How much daylight do you like let in upon magic? If the answer is “Not too much, thank you”, have I got a four-part documentary for you! It is The Super Models, a gathering of four women – Cindy Crawford, Naomi Campbell, Linda Evangelista and Christy Turlington – whose beauty and glamour dominated the media and the aesthetic of the late 80s and most of the 90s.
There were actually five supermodels, but an editorial decision has clearly been made that, bar a dedication to her memory in the closing credits of the second episode, Tatjana Patitz should barely be mentioned. Perhaps this is because she took a step back from the fashion world earlier than the others did and never had quite the same cultural impact, or perhaps because her recent death at the age of 56 would have taken some of the gloss off the shiny product being prepared. Either way, because of the insistence throughout on the bond the models forged early in their strange new world and the support they offered each other in their careers, it seems an increasingly odd omission.
This spectre aside, it is a feast of nostalgia for anyone over a certain age. For others, it may be a fascinating glimpse into a vanished world in which magazines were a portal to greatness, all photos amounted to art and a handful of figures could dominate a cultural landscape.
Interviews with the individual women are interleaved with footage from their early careers and into their glory days. Only Evangelista had been interested in fashion from a young age and wanted to be a model. Campbell was training to be an actor and dancer when she was spotted with friends in Covent Garden by scout-of-scouts Beth Boldt. Crawford had a scholarship place to study chemical engineering at Northwestern University, Illinois, when fortune came calling. Turlington was mucking out a stables when a photographer spotted her and set her on the path to a contract with the Ford Models agency.
Much is made of how they overhauled the traditional modelling trajectory. Instead of being “living hangers”, as Washington Post critic Robin Givhan characterises their predecessors, they brought their personalities to the work and made the virtually unprecedented move from print to catwalk. From there they diversified further, into global advertising campaigns and commercials (Crawford for Pepsi, Turlington for Calvin Klein’s Eternity fragrance) and from there – well, anywhere they wanted. Campbell did all this in the teeth of embedded racism too, missing out on shows and advertising because the powers that be didn’t want to use a black model, though Evangelista in particular did what she could to redress the balance, telling people that if they didn’t book Naomi they didn’t get her either.
Once the supermodel era gave way to grunge and the waif-like simplicity of Kate Moss, the gang stayed friends but went their different ways: back to school, or developed other businesses, worked the celebrity circuit or turned to charity work as mood and temperament took them.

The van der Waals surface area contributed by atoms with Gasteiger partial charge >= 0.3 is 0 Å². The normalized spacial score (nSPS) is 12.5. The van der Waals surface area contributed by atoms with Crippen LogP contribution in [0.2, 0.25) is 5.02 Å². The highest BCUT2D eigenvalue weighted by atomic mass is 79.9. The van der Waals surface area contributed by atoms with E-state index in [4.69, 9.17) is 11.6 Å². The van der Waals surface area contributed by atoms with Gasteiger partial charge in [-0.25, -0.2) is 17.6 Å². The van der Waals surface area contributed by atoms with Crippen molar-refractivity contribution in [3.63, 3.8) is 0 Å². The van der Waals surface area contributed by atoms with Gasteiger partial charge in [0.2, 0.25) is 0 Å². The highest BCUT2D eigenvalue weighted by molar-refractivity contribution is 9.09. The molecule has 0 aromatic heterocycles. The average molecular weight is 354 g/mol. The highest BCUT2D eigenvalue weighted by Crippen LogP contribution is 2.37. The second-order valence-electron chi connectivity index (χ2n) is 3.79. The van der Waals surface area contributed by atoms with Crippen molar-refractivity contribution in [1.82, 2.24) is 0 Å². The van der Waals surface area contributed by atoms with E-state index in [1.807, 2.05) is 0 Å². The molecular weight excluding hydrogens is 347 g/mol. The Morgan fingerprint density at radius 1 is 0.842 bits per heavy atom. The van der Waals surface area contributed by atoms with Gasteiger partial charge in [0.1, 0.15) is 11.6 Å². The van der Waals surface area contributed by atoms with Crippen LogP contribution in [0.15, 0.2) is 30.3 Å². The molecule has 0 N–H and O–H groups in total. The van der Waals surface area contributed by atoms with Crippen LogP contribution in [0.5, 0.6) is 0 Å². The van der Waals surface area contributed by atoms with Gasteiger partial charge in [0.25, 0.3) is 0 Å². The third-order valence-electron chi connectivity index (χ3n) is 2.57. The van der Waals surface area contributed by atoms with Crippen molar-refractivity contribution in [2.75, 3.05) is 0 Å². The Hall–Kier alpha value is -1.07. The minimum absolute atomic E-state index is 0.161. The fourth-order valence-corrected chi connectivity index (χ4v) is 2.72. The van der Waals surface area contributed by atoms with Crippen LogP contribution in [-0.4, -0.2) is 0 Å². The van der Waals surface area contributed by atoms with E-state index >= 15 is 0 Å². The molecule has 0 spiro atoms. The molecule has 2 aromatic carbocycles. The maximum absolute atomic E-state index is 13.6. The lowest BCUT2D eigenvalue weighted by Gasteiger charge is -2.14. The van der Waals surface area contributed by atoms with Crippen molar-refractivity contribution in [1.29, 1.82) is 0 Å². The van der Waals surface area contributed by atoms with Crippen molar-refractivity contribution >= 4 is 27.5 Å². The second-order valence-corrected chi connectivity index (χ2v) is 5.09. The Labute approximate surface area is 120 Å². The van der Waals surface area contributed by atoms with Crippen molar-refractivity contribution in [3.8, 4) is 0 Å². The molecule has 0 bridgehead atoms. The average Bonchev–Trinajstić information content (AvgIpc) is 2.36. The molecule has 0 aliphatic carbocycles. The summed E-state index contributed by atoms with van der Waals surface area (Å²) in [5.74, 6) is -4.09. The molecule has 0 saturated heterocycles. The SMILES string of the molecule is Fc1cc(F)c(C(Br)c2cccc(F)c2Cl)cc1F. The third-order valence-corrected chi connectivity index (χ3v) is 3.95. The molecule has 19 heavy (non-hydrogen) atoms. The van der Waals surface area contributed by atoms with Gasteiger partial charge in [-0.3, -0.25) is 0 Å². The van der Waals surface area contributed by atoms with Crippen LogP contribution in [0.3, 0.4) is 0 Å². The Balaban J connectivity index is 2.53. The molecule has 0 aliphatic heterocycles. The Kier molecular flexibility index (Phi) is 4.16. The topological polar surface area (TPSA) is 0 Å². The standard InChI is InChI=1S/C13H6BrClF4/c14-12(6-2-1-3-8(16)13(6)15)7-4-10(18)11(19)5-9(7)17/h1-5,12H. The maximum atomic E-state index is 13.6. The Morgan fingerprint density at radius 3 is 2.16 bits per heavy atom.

It is fascinating and enormous fun to spend time with them now – still beautiful but with the confidence (apart perhaps from Evangelista, whose recent years have been much the hardest of the group’s) and wisdom of age. But there are obvious lacunae. One is Campbell not being pressed on her much-reported bad behaviour (which she puts down to a drink problem, unresolved abandonment issues and misreporting here). Another is any real acknowledgment of the dark side of an industry that fetishises female youth and is built on objectifying the body, and which they entered long before they were out of their teens. But we all know too much already (not least via the recent documentary Scouting for Girls: Fashion’s Darkest Secret, about many of the agents and bookers instrumental to models’ careers at the time) for it to be ignored entirely. Thus we get passing acknowledgment of how extraordinary it was that they were left to navigate that world largely alone at such a tender age, but never any suggestion that any of them were the subject of unwanted attention or that the industry had any kind of problem with sexual predators. Only in the penultimate episode, when Evangelista tearfully recalls escaping, at the age of 27, her abusive six-year marriage to Gérald Marie (former head of Elite Model Management, Paris) and the multiple claims from women later on that he raped and assaulted them (all of which he denies), is there any real sense of what lurked beneath the glamour. Given how much is made throughout of how groundbreaking and “empowered” – a word I have yet to hear or see anywhere without feeling it should be in quotation marks – these women supposedly were/are, it would have been nice to see some of it put into practice.